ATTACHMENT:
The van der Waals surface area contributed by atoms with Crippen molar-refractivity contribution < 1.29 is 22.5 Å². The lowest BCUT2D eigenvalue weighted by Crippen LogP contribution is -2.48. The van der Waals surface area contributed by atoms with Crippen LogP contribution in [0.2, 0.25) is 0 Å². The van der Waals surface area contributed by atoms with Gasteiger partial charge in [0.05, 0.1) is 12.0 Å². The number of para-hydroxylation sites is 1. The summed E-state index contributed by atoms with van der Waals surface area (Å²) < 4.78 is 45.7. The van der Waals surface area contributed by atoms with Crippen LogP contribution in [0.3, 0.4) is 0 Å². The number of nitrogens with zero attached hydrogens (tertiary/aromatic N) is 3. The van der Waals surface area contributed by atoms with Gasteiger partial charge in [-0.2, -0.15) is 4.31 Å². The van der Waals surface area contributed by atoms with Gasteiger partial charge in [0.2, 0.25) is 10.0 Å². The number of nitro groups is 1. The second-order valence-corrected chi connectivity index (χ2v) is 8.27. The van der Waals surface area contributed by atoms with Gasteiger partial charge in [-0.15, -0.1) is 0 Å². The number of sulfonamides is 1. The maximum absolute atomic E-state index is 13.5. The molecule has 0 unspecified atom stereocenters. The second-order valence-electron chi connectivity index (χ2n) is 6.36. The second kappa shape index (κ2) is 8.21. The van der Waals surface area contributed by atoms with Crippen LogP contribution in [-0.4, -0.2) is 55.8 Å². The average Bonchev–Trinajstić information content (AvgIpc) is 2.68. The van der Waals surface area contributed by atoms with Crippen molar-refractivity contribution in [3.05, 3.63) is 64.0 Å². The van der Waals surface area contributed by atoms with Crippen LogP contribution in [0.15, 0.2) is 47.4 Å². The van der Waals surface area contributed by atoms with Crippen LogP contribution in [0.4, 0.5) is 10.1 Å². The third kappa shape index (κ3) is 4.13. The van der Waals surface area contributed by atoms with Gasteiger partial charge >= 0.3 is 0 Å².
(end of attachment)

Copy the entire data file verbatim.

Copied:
The van der Waals surface area contributed by atoms with Crippen molar-refractivity contribution < 1.29 is 22.5 Å². The lowest BCUT2D eigenvalue weighted by Crippen LogP contribution is -2.48. The van der Waals surface area contributed by atoms with Crippen LogP contribution in [0.2, 0.25) is 0 Å². The van der Waals surface area contributed by atoms with Gasteiger partial charge in [0.05, 0.1) is 12.0 Å². The number of para-hydroxylation sites is 1. The summed E-state index contributed by atoms with van der Waals surface area (Å²) < 4.78 is 45.7. The van der Waals surface area contributed by atoms with Crippen LogP contribution in [0.3, 0.4) is 0 Å². The number of nitrogens with zero attached hydrogens (tertiary/aromatic N) is 3. The van der Waals surface area contributed by atoms with Gasteiger partial charge in [-0.2, -0.15) is 4.31 Å². The van der Waals surface area contributed by atoms with Gasteiger partial charge in [0.2, 0.25) is 10.0 Å². The number of nitro groups is 1. The second-order valence-corrected chi connectivity index (χ2v) is 8.27. The van der Waals surface area contributed by atoms with Gasteiger partial charge in [-0.15, -0.1) is 0 Å². The number of sulfonamides is 1. The maximum absolute atomic E-state index is 13.5. The molecule has 0 unspecified atom stereocenters. The second-order valence-electron chi connectivity index (χ2n) is 6.36. The second kappa shape index (κ2) is 8.21. The van der Waals surface area contributed by atoms with Crippen LogP contribution in [-0.4, -0.2) is 55.8 Å². The average Bonchev–Trinajstić information content (AvgIpc) is 2.68. The van der Waals surface area contributed by atoms with Crippen molar-refractivity contribution in [3.05, 3.63) is 64.0 Å². The van der Waals surface area contributed by atoms with Crippen LogP contribution in [0.15, 0.2) is 47.4 Å². The van der Waals surface area contributed by atoms with Crippen LogP contribution in [0.4, 0.5) is 10.1 Å². The third kappa shape index (κ3) is 4.13. The van der Waals surface area contributed by atoms with Gasteiger partial charge >= 0.3 is 0 Å².